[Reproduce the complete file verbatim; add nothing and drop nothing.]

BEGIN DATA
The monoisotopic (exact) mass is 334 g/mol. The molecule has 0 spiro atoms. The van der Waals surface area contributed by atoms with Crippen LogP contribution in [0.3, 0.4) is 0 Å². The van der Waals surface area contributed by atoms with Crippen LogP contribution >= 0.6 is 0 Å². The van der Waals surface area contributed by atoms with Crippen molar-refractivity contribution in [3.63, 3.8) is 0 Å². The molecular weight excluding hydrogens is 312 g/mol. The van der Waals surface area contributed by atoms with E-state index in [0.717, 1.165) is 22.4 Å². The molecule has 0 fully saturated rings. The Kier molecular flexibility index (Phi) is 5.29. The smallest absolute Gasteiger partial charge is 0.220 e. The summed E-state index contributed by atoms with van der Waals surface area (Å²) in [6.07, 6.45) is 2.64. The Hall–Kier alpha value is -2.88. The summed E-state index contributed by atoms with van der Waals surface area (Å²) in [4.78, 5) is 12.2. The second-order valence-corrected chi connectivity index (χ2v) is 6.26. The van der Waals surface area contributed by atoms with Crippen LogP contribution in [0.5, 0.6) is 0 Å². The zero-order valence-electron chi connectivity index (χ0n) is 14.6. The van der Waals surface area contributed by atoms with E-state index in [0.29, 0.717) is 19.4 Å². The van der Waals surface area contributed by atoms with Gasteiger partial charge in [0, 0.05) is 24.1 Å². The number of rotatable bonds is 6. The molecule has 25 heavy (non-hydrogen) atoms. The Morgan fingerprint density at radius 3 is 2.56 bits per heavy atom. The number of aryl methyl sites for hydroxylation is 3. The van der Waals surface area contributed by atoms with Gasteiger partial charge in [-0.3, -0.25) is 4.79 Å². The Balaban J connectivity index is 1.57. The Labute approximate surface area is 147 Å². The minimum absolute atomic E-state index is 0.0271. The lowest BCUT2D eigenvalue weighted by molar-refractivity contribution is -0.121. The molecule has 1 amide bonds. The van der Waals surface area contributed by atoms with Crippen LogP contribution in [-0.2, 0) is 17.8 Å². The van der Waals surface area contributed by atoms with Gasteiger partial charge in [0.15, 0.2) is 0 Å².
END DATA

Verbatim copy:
The monoisotopic (exact) mass is 334 g/mol. The molecule has 0 spiro atoms. The van der Waals surface area contributed by atoms with Crippen LogP contribution in [0.3, 0.4) is 0 Å². The van der Waals surface area contributed by atoms with Crippen LogP contribution >= 0.6 is 0 Å². The van der Waals surface area contributed by atoms with Crippen molar-refractivity contribution in [3.63, 3.8) is 0 Å². The molecular weight excluding hydrogens is 312 g/mol. The van der Waals surface area contributed by atoms with E-state index in [0.717, 1.165) is 22.4 Å². The molecule has 0 fully saturated rings. The Kier molecular flexibility index (Phi) is 5.29. The smallest absolute Gasteiger partial charge is 0.220 e. The summed E-state index contributed by atoms with van der Waals surface area (Å²) in [6.07, 6.45) is 2.64. The Hall–Kier alpha value is -2.88. The summed E-state index contributed by atoms with van der Waals surface area (Å²) in [4.78, 5) is 12.2. The second-order valence-corrected chi connectivity index (χ2v) is 6.26. The van der Waals surface area contributed by atoms with Crippen LogP contribution in [0.5, 0.6) is 0 Å². The zero-order valence-electron chi connectivity index (χ0n) is 14.6. The van der Waals surface area contributed by atoms with E-state index in [0.29, 0.717) is 19.4 Å². The van der Waals surface area contributed by atoms with Gasteiger partial charge in [0, 0.05) is 24.1 Å². The number of rotatable bonds is 6. The molecule has 25 heavy (non-hydrogen) atoms. The Morgan fingerprint density at radius 3 is 2.56 bits per heavy atom. The number of aryl methyl sites for hydroxylation is 3. The van der Waals surface area contributed by atoms with Gasteiger partial charge in [-0.3, -0.25) is 4.79 Å². The Balaban J connectivity index is 1.57. The Labute approximate surface area is 147 Å². The minimum absolute atomic E-state index is 0.0271. The lowest BCUT2D eigenvalue weighted by molar-refractivity contribution is -0.121. The molecule has 1 amide bonds. The van der Waals surface area contributed by atoms with Crippen LogP contribution in [-0.2, 0) is 17.8 Å². The van der Waals surface area contributed by atoms with Gasteiger partial charge in [0.15, 0.2) is 0 Å².